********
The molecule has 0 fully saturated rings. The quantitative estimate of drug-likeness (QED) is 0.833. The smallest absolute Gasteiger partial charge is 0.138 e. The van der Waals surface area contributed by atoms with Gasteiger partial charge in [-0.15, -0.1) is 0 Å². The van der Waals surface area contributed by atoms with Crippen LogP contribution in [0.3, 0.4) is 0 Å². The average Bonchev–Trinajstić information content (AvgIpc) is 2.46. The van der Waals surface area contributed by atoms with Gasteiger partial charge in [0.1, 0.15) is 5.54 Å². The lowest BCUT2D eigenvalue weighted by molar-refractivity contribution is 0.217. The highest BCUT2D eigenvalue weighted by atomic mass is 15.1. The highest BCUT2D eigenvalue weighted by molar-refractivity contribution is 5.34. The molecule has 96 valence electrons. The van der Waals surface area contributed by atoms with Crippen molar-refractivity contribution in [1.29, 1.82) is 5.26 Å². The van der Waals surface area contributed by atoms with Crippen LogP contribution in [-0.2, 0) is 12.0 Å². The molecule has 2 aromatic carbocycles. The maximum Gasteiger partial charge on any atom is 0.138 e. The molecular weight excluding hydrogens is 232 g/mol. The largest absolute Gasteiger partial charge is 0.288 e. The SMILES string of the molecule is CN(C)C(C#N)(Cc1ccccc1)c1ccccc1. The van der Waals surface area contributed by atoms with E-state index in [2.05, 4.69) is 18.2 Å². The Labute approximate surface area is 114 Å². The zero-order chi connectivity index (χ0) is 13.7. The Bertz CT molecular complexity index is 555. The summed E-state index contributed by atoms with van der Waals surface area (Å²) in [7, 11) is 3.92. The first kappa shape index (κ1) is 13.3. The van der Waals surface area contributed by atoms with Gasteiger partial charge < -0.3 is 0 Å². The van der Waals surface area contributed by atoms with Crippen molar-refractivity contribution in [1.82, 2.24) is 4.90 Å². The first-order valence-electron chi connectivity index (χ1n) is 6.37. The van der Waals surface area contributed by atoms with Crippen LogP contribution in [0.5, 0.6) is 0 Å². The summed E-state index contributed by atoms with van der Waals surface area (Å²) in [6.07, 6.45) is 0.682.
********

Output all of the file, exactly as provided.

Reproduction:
The molecule has 0 fully saturated rings. The quantitative estimate of drug-likeness (QED) is 0.833. The smallest absolute Gasteiger partial charge is 0.138 e. The van der Waals surface area contributed by atoms with Gasteiger partial charge in [-0.15, -0.1) is 0 Å². The van der Waals surface area contributed by atoms with Crippen LogP contribution in [0.3, 0.4) is 0 Å². The average Bonchev–Trinajstić information content (AvgIpc) is 2.46. The van der Waals surface area contributed by atoms with Gasteiger partial charge in [0.1, 0.15) is 5.54 Å². The lowest BCUT2D eigenvalue weighted by molar-refractivity contribution is 0.217. The highest BCUT2D eigenvalue weighted by atomic mass is 15.1. The highest BCUT2D eigenvalue weighted by molar-refractivity contribution is 5.34. The molecule has 96 valence electrons. The van der Waals surface area contributed by atoms with Crippen molar-refractivity contribution in [1.29, 1.82) is 5.26 Å². The van der Waals surface area contributed by atoms with Crippen LogP contribution in [-0.2, 0) is 12.0 Å². The molecule has 2 aromatic carbocycles. The maximum Gasteiger partial charge on any atom is 0.138 e. The molecular weight excluding hydrogens is 232 g/mol. The largest absolute Gasteiger partial charge is 0.288 e. The SMILES string of the molecule is CN(C)C(C#N)(Cc1ccccc1)c1ccccc1. The van der Waals surface area contributed by atoms with E-state index in [2.05, 4.69) is 18.2 Å². The Labute approximate surface area is 114 Å². The zero-order chi connectivity index (χ0) is 13.7. The Bertz CT molecular complexity index is 555. The summed E-state index contributed by atoms with van der Waals surface area (Å²) in [7, 11) is 3.92. The first kappa shape index (κ1) is 13.3. The van der Waals surface area contributed by atoms with Gasteiger partial charge < -0.3 is 0 Å². The van der Waals surface area contributed by atoms with Crippen molar-refractivity contribution in [1.82, 2.24) is 4.90 Å². The first-order valence-electron chi connectivity index (χ1n) is 6.37. The van der Waals surface area contributed by atoms with Crippen LogP contribution in [0.5, 0.6) is 0 Å². The summed E-state index contributed by atoms with van der Waals surface area (Å²) in [6.07, 6.45) is 0.682.